I rise to take a call on the Vote Labour appropriation and it is kind of appropriate that I do that today given that yesterday there was a major celebration from 'The Living Wage Aotearoa New Zealand Campaign', which was celebrating the 20 businesses that have signed up to pay their workers a living wage of $18.80. I think that is something that we should celebrate, because the only way that workers are going to be lifted out of poverty is through decent wages and through employers modelling the behaviour that we would like to see other employers adopt.
I rise to speak on the second reading of the Land Transport Amendment Bill , which we are very happy to support, although we do note that it has taken quite a long time for the Government to finally realise that this is an issue that does need to be dealt with. As has been noted by previous speakers, it is unclear why this has taken over 4 years to come before the House. So many lives could have been saved if it had been implemented earlier. There is no question that simply changing the law is not enough to reduce the harm of drink-driving.
The Green Party has long advocated for ethical investment by the New Zealand Superannuation Fund. Several companies, in which the Super Fund invests, have been accused of human rights violations, the production of nuclear arms, and causing severe environmental damage.
The Green Party is accusing the Government of systematic inaction over climate change, as New Zealand scientists warn the extreme weather battering the country is a "picture of the future".
"The extremes of weather we're seeing fit with predictions. Climate change is not some distant threat. It is happening now in the form of extreme weather and it is costing communities," said Green Party climate change spokesperson Dr Kennedy Graham.
I’ve been going around the country hearing from refuge and sexual violence organisations and presenting an overview of what’s been happening at a national level and the Green Party ideas for reducing violence.
It would be an epic blogpost to convey all of the detail and ideas but here are a couple of things I’ve been hearing and talking about. It is all very worrying – to put it mildly.
Funding for support services
The Green Party is calling on the Government to join with all political parties in Parliament to develop a national strategy and accord on domestic violence and child abuse, in the wake of a review that shows the current system is not working.
The People's Report of the Glenn Inquiry into Child Abuse and Domestic Violence out today describes the current system as a 'hazard to those who use it'.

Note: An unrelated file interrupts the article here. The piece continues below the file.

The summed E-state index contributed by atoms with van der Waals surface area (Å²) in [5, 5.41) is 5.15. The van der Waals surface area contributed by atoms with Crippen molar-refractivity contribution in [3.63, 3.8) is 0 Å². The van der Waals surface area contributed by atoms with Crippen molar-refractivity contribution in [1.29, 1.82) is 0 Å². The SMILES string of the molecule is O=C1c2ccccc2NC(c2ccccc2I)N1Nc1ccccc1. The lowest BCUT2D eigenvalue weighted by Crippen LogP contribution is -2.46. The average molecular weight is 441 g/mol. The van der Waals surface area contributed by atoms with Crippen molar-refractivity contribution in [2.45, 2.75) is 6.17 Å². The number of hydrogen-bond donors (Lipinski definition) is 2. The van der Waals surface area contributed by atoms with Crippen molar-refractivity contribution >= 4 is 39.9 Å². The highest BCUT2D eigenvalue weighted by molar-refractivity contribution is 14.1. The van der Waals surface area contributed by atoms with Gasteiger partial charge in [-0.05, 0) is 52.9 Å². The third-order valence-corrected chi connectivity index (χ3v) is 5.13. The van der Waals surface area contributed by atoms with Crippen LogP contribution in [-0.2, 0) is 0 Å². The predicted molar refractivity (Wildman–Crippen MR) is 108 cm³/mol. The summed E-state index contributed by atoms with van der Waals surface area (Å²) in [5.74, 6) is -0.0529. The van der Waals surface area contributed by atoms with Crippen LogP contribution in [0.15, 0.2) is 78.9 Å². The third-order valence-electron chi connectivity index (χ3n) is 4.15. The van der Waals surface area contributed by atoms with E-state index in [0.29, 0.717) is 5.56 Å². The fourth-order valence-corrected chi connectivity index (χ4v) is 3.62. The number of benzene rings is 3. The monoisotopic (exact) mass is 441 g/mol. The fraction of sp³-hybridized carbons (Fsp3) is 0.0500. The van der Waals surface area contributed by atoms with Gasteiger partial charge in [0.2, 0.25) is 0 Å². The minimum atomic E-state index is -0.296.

Today over in the US, John Key is drumming up support for a UN Security Council seat and Murray McCully is attending John Kerry’s Oceans conference but it seems no one in National has thought of joining the two issues up. I would love to see New Zealand sitting at the United Nations top table and I support our bid to be represented on the UN Security Council. I think the world needs our voice for peace and environmental protection around that table as it debates thorny issues like Syria, Ukraine and climate change.
EUGENIE SAGE (Green): One of the few things that I would agree with Nicky Wagner on is that things have been tough in Christchurch. Research out today from Healthy Christchurch shows that 65 percent of Christchurch residents reported feeling tired in 2014, and that is a 10 percent increase on 2012.
The Green Party has welcomed the Environment Protection Agency's (EPA) decision not to allow massive seabed mining in the habitat of the world's most endangered dolphin - the Maui's Dolphin - and close to a blue whale breeding ground.
The proposal was to allow iron sand mining of the seabed off the Taranaki coast. The EPA declined the application, saying evidence provided to support the application was uncertain and inadequate.
During the past adjournment the Green Party launched its climate protection package. It is an understatement to say that this far-reaching policy has been well received. Critics of the policy have been limited to the Government, which fashioned the current scheme, and those benefiting financially from it—they who are polluting with near total freedom while the taxpayer foots the bill.